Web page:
Speculation pointless before final election results in India
Our readers have their say about India's elections, Pragya Singh Thakur, and food waste during Ramadan
I write to you in reference to Samanth Subramanian’s article India exit polls show Narendra Modi winning another five years as prime minister (May 19).
Exit polls can be misleading. One of the lessons of the present election is that stretching them out over seven weeks is not such a good idea. Granted, 900 million citizens have to vote, and it is difficult to achieve this in one day. The drawn-out process was filled with inflammatory comments between candidates, leading to rancour and acrimony. These elections have been among the most divisive in the last 70 years.
Rajendra Aneja, Dubai
It seems the outcome of these polls gives relief to the BJP-led NDA alliance, but the increasing vote share for other parties cannot be overlooked.
Also, the BJP has lost a few seats in recent state elections, which will certainly have an impact on the results of the general election. Whichever parties come to power in India, the country’s secular values must not be damaged anymore, at any cost. Unfortunately, this is where the attention is lacking.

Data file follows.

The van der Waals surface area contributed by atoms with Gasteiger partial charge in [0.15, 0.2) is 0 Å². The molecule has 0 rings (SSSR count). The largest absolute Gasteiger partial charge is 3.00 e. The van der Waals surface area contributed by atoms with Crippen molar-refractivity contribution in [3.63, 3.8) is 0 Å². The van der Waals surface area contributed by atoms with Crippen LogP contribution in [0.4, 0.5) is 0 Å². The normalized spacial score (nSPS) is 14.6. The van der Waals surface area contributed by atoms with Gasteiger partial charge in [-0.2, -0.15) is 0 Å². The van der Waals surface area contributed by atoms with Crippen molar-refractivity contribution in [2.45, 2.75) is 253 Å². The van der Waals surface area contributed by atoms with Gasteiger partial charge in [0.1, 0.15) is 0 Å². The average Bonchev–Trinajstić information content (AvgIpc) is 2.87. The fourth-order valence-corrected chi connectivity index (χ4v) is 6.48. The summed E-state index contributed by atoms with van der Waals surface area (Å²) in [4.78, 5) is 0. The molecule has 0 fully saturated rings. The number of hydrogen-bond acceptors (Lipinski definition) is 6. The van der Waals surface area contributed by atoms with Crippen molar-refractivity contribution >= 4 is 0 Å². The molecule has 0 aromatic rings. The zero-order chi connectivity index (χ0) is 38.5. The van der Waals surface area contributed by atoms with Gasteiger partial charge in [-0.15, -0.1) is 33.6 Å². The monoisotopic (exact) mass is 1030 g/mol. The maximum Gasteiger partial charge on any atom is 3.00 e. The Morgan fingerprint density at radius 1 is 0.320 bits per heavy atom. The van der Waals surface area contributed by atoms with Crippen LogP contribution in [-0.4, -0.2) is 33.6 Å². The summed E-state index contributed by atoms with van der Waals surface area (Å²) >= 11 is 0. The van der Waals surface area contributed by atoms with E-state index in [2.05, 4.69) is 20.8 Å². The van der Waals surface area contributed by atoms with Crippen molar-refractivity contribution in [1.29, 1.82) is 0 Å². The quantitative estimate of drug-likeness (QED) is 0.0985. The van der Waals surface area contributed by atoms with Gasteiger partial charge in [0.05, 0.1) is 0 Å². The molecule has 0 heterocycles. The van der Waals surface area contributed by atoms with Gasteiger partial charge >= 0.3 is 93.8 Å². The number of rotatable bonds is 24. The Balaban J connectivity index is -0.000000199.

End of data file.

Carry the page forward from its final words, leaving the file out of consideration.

Ramachandran Nair, Muscat
Mahatma Gandhi’s killer is no hero, shame on his supporters
I write to you in reference to your article Outrage over BJP candidate’s praise for Mahatma Gandhi’s assassin (May 17).
The recent comments by BJP candidate Pragya Singh Thakur, condoning Nathuram Godse, the assassin who killed India’s founding father Mahatma Gandhi, is simply appalling. Mrs Thakur referred to Gandhi’s killer as a patriot, a horrific comment which gave the opportunity for opposing parties to criticise the ruling NDA Government.
Prime Minister Narendra Modi condemned her comment. Political leaders should be very careful about what they say in public, as others could be enticed to act upon their comments. Although Mrs Thakur later apologised, her comment has distressed people all over India and only contributed to fuel hate.
K Ragavan, Bengaluru
This Ramadan, take a stand to cut back on food waste
I write to you in reference to Patrick Ryan’s article Ramadan food waste: hotels and restaurants urged to cut back on lavish displays and leftovers (May 19).
It would be much better to give this money and food to the poor so that they do not go to bed hungry.
Asad Sye, Vancouver
Updated: May 20, 2019 07:00 PM